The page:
John Grey



Against her breast, she wears her dead grandfather.

Even now, she can’t help thinking of how he died,

shuffled into the steaming oven,

suffocated as stiff as her black shoes.


In mid-summer, she drinks hot black coffee

in an old suburban Chicago house.

How tight her collar buttons at the throat.

How sad the farewell that slips between her blouse and bra.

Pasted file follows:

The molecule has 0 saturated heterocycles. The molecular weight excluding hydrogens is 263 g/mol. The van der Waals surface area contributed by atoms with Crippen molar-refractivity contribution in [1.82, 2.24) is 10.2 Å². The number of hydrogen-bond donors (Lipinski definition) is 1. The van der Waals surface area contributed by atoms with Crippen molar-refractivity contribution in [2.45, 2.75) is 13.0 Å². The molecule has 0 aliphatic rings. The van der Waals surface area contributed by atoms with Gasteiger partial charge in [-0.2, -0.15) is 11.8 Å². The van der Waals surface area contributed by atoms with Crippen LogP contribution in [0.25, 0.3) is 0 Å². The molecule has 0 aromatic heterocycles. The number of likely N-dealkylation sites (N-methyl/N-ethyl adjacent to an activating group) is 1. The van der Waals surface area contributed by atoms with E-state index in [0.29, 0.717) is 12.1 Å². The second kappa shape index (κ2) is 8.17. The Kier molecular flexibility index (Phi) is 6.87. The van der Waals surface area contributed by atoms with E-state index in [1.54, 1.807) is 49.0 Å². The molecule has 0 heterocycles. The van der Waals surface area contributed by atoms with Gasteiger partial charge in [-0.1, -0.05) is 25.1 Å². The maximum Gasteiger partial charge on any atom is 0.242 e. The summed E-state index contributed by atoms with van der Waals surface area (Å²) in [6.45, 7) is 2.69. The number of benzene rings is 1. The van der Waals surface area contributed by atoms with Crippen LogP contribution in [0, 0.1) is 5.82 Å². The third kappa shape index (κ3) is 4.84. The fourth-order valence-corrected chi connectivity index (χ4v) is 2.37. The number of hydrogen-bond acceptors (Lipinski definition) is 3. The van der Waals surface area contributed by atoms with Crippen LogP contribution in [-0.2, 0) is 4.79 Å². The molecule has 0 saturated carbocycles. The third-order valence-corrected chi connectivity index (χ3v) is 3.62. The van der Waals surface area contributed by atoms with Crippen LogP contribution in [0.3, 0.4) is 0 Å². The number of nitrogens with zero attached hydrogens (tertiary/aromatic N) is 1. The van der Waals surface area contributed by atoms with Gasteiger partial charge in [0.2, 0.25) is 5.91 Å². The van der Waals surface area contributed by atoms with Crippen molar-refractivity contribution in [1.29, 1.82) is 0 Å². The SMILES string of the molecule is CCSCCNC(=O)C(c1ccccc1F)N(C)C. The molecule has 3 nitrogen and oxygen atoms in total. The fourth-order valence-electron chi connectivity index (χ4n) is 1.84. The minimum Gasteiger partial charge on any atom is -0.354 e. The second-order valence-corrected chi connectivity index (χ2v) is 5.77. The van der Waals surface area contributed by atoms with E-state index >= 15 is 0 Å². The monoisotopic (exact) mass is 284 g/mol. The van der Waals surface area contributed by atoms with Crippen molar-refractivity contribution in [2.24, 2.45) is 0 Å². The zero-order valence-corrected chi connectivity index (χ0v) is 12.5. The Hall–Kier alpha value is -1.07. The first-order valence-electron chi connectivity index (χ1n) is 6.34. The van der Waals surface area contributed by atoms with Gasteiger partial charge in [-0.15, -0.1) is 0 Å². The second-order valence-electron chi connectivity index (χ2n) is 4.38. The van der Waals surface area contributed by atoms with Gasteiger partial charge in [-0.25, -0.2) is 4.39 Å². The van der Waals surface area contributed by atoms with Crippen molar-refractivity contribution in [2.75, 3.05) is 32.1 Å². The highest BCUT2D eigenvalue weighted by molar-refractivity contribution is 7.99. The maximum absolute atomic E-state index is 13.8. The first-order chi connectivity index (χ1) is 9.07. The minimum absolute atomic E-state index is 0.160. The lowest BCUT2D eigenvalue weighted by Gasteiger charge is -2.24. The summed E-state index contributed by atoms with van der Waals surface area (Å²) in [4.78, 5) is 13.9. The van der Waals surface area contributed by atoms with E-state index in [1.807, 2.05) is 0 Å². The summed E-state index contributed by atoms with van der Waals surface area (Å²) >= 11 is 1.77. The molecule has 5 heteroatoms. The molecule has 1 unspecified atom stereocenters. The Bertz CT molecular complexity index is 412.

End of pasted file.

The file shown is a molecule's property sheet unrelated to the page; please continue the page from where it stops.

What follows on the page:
The chain is as long as a train with many windows.

The one face twists when she turns her head.

It’s a typical portrait of the time.

The eyes can stare at her but no way


that they can see what’s coming.

The locket is small, no longer shiny.

It’s been with her year after year,

a brush with darkness and with light.


It’s from a time when Europe looked elsewhere.

Or when blindness outflanked vision.

So many names her tongue could sanctify.

When it’s just the one, her silence is a beautiful thing.



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